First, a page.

When a baby is born the first thing we ask: Is it a boy or a girl? But hundreds of babies are born each year with no obvious gender. For those kids immediate surgery to assign a sex was once the norm. Now some doctors are encouraging parents to wait and let the child decide.
Intersex conditions actually happen more than any of us may realize. An estimated one in every two thousand babies is born intersex. A baby with this condition was once called a hermaphrodite.
A Colorado Springs woman is sharing her story in hopes of bringing awareness to what she says can happen if doctors and parents decide on the wrong sex at a baby's birth.
Debbie Wuco is still getting used to life as a woman. "I'm very self conscious about myself when I’m in public," Wuco said.
That's because up until two years ago Debbie lived life as a man, as Andrew Wuco.
"Everyday of my life was like a nightmare. I knew what I was and I knew what I felt, but I knew I couldn't go back," Wuco said.
She says she was born with the anatomy of both sexes. An intersex baby she says her parents chose for her to be a boy, but Wuco says from an early age she knew something was wrong.
"I knew I was a girl at four years old and I couldn't understand why I couldn't play with the rest of the girls," Wuco said. "It wasn't until later, about 13 years old that I started watching boys real closely to see how they acted so that I could act just like them. I did a pretty good job. Nobody could tell that I was intersex," Wuco said.
Debbie, as Andrew, eventually got married.
"Every intersex person thinks if they become married it was normalize their life. They'll become a normal person in one gender," Wuco said. But even after marriage she says her feelings never went away.
"It was like a 27 year nightmare. I thought that with the way I looked there was nothing I could do. I was never going to look like a normal girl," Wuco said.
So she lived in secrecy, through a 27 year marriage, helping raise six kids. She takes us back to what life was like as Andrew.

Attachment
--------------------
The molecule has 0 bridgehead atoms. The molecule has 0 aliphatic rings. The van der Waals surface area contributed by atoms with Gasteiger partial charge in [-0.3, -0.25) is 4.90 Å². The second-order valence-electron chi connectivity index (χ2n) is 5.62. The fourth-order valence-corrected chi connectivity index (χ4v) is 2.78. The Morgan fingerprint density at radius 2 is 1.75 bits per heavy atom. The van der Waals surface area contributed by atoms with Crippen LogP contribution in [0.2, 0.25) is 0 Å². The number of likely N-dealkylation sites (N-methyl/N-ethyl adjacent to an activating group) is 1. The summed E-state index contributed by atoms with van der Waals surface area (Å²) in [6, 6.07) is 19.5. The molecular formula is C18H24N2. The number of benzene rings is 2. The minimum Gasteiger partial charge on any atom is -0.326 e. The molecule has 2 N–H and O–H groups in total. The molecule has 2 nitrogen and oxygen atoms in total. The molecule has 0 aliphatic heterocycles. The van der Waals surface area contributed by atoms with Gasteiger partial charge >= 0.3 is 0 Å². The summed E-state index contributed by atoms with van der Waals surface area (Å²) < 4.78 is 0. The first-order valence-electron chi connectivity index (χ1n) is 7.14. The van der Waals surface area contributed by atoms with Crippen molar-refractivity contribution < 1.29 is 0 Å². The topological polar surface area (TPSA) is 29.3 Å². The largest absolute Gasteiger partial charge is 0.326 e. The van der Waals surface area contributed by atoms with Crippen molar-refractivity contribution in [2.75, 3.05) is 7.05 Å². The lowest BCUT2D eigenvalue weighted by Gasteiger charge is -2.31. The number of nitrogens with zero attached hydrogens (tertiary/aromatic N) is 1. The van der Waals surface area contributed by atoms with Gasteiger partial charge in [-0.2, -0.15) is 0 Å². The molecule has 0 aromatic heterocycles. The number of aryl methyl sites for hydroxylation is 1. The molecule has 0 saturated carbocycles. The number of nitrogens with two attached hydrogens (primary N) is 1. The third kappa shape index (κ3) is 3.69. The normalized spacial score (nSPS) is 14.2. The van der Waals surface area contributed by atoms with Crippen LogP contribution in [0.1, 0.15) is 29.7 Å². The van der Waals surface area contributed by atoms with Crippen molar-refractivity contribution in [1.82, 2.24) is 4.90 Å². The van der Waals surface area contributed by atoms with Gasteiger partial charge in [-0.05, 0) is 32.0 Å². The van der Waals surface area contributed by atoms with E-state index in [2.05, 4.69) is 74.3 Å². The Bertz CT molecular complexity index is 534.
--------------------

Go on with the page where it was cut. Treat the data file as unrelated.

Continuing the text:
"Andrew was a pretty tough guy. I pretty much held my ground. No one suspected who I was or what was going on," Wuco said.
Two and a half years ago she says she reached her breaking point, unable to hide who she was any longer. "Mentally my mind couldn't handle it anymore and I snapped. I couldn't cover up who I was anymore, it just came out. I couldn't control it anymore," Wuco said.
She left her family in California and moved to Colorado to begin a new life. She also began seeing Doctor Marci Bowers in Trinidad. Bowers is a world-famous physician, the first transsexual doctor to perform sex change surgeries.
"The rate of success that we have with changing genitalia for patients to match their gender feelings is greater than what I see for medical conditions like hysterectomy. It's truly an overwhelming, positively received surgery," Bowers said.
Bowers says intersex conditions are quite common and there is a large gray area when it comes to gender. "People think it's so black and white but really you can get such a range, the clitoris can grow so much at birth they think it's a penis," Bowers said.
And she says the choice of sex assignment, when done at birth by the parents or the doctor, is only right some of the time. "About two thirds of the time they get it right, but as much as a third of the time they actually assign the child incorrectly and there's a lot of unhappiness and displeasure," Bowers said.
She says that’s why it's best to wait and let the child decide. It's a trend that's happening more and more often and it's the reason Wuco is sharing her story.
"Wait for the babies to be able to say who they are. They are destroying lives, that's what they are doing," Wuco said.
Wuco isn't sure if she'll be able to have sex change surgery, due to the costs. In the meantime she's doing her best to get through each day, and find acceptance.